This musical was based on a powerfully honest film that perfectly captured the feel of its setting and featured a slate of classic songs like “Lookin’ For Love”, “Could I Have This Dance?”, “Lyin’ Eyes” and “The Devil Went Down to Georgia”. The original film was, in fact, one of the very few of the Eighties movement of pop-flavored movie musicals to still hold up well to this day, but the stage musical based on it was almost universally agreed to be an unmitigated disaster.
What went wrong? Well, the two leading performers were solid and appealing, and the songs retained from the film work well enough, but the songs written for the stage show are generally weak, with even the ultra-talented Jason Robert Brown contributing clinkers like “Mr. Hopalong Heartbreak” (‘Mr. riggity-righteous, Mr. tiggity-tough’). The truckload of interpolations from semi-contemporary country music (such as Brooks and Dunn’s “Boot-Scootin’ Boogie”) are, for the most part, better songs, but the fact that none of them have anything to do with the story is a serious liability. Even the film’s songs, fine as they are, aren’t integrated into the story as seamlessly as the songs in, say, Saturday Night Fever, so they make a much less convincing transition into integrated theater songs.
On top of that, these undramatic songs are so numerous they practically bury the book, leaving little time for actual dialogue. Said book, meanwhile, is trying to have it both ways, alternating between raucous vulgarity and hackneyed sentimentality. The central couple are so patently unsuited for each other that it’s hard to care about their relationship, and the hero comes off as a thoroughly unlikable, hypocritical douchebag, who makes his entrance by bedding two women at once and who’s perfectly willing to go off and cheat on his love interest the moment he even suspects she might be doing the same to him.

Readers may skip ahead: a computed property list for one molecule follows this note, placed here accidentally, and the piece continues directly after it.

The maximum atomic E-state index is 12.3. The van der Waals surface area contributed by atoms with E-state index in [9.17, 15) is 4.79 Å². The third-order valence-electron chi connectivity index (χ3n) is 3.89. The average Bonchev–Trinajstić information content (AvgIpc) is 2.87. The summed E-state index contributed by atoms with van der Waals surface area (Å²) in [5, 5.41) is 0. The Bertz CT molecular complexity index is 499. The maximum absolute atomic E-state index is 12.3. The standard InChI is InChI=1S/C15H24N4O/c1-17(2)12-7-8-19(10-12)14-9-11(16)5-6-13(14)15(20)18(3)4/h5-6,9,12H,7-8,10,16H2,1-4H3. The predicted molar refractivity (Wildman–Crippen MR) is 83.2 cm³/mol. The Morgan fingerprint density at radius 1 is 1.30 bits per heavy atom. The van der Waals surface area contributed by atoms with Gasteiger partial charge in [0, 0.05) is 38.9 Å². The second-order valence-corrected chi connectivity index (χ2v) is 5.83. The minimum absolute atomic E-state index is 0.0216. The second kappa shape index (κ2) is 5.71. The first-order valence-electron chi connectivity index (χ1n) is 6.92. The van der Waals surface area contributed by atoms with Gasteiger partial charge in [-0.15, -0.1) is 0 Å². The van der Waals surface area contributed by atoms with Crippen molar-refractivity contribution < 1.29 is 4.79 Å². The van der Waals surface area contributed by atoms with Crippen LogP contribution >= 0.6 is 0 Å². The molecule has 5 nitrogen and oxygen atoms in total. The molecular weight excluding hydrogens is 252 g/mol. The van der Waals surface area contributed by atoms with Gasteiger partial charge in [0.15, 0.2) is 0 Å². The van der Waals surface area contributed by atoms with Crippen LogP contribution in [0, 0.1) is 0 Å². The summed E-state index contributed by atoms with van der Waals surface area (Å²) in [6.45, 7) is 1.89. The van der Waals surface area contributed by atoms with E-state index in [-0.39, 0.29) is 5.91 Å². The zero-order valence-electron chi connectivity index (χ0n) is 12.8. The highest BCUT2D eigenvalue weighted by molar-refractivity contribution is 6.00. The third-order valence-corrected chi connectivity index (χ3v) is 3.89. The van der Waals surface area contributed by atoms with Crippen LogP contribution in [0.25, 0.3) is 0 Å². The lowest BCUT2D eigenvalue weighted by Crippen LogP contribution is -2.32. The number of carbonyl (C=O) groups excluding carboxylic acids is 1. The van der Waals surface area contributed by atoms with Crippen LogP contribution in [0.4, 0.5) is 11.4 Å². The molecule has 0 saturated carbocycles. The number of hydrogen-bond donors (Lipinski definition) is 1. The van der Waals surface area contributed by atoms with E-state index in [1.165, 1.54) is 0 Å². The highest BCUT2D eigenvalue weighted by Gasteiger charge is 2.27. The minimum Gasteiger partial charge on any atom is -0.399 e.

Granted, all that happens in the movie, too, but the film was essentially a South-Western Saturday Night Fever, and its gritty honesty was far more compatible with the sometimes unpalatable characters than the stage version’s uncertain combination of titillation and romance-novel clichés. In fact, the stage book was written by Aaron Latham, co-author of the film’s screenplay, but that just serves to illustrate how much the film’s plot loses when divorced from the uncanny feeling of authenticity it achieves in its portrayal of the honky-tonk culture.
The show’s trashiness is emphasized by the raunchy choreography that fills the piece and by some desperately heavy-handed attempts at product placement for Budweiser that may be the most blatant example of that practice on Broadway since The Prince of Central Park. And the film’s climax, involving a wild ride on a mechanical bull, is severely unsuited to being done on a live stage, resulting in a disappointing and anticlimactic effect with all the dangerous elements toned down to keep the actors from blowing the scene and/or hurting themselves. This isn’t quite as blatantly insulting as the stage version of Saturday Night Fever, but it’s certainly not far behind it in terms of screwing up good source material.